The Grade ll- listed Stainton Aqueduct was built in 1819 and carries the Lancaster Canal, cared for by the Canal & River Trust, over Stainton Beck. Prior to the damage caused during extreme rainfall in the December 2015 storms, the aqueduct was in good condition. Emergency stabilisation works costing £250,000 were completed onsite by the Canal & River Trust in early 2016. However, these were not sufficient to open up the public right of way through the aqueduct tunnel or to enable navigation over the aqueduct (principally used by a trip boat operated by the Lancaster Canal Trust).
To find out more about volunteering or donating with the Canal & River Trust, please visit www.canalrivertrust.org.uk or to get involved with the Lancaster Canal Regeneration Partnership, www.lancastercanalregenerationpartnership.wordpress.com.
Works to mobilise the site commenced on 29 March 2016 and the teams are currently setting up the site, creating access to the failed Aqueduct and to the new dam location.
The navigation and towpath will remain closed for the duration of the works, which are anticipated to complete on 13 May 2016.
The towpath over the Aqueduct and the footpath under the Aqueduct are both closed. As Public Rights of Way, both pathways have diversions in place until the restoration works are completed.
Work will soon begin to stabilise Stainton Aqueduct on the “Northern Reaches” of the Lancaster Canal in Cumbria, after flooding over the Christmas period left the structure close to collapse.
Contractors working with the Canal & River Trust will begin to secure the aqueduct’s damaged wall that has caused its arch to crack. A more permanent dam to protect the canal pound will also be installed.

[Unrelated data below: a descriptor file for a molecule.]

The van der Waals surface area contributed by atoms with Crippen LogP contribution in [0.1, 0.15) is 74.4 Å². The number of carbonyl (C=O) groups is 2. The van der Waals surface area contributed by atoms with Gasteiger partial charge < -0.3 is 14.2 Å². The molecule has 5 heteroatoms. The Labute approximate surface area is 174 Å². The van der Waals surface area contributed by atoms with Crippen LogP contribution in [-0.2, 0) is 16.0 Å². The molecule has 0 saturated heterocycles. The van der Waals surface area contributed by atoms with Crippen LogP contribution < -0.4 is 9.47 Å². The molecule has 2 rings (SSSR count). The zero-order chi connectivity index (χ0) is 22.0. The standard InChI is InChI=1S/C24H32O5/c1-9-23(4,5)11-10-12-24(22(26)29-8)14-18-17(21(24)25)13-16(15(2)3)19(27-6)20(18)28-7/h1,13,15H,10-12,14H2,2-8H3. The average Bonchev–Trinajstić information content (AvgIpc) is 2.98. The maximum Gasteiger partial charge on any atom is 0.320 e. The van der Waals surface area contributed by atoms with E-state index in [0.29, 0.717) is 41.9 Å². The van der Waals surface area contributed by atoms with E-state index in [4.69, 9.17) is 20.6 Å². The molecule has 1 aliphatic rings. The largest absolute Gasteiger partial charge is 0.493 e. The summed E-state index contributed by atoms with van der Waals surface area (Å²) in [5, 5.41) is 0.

Costing over £250,000 works will take approximately 6 weeks to complete, and are part of a multi-million programme of emergency works needed as a result of the flooding.
An update will be issued when works commence on site.
Following a meeting between the Trust’s Engineers and Framework Contractor late last week, it was clear that there is a significant amount of damage sustained to the aqueduct itself as well as the adjacent embankment. This has also shown deterioration since the initial incident. At the time of the meeting, the water flowing under the aqueduct is still very high and we are unable to access under the structure to fully assess the damage and decide how to repair it.
The first actions will be to install a more substantial dam system to the canal channel. This will allow us to access the structure, carry out the required surveys and be able to manage the area more safely. As part of these works it is proposed to carry out a fish movement from the isolated area. At present we are discussing and trying to finalise the logistics of this excercise with our Framework Contractor before starting the works. We aim to have this agreed over the next week and we will issue a further update when a start date has been confirmed.
Both the Public Rights of Way, one crossing the aqueduct and one under the aqueduct, have been closed for the foreseeable future. A suggested diversion has been advertised to allow people to by-pass the location.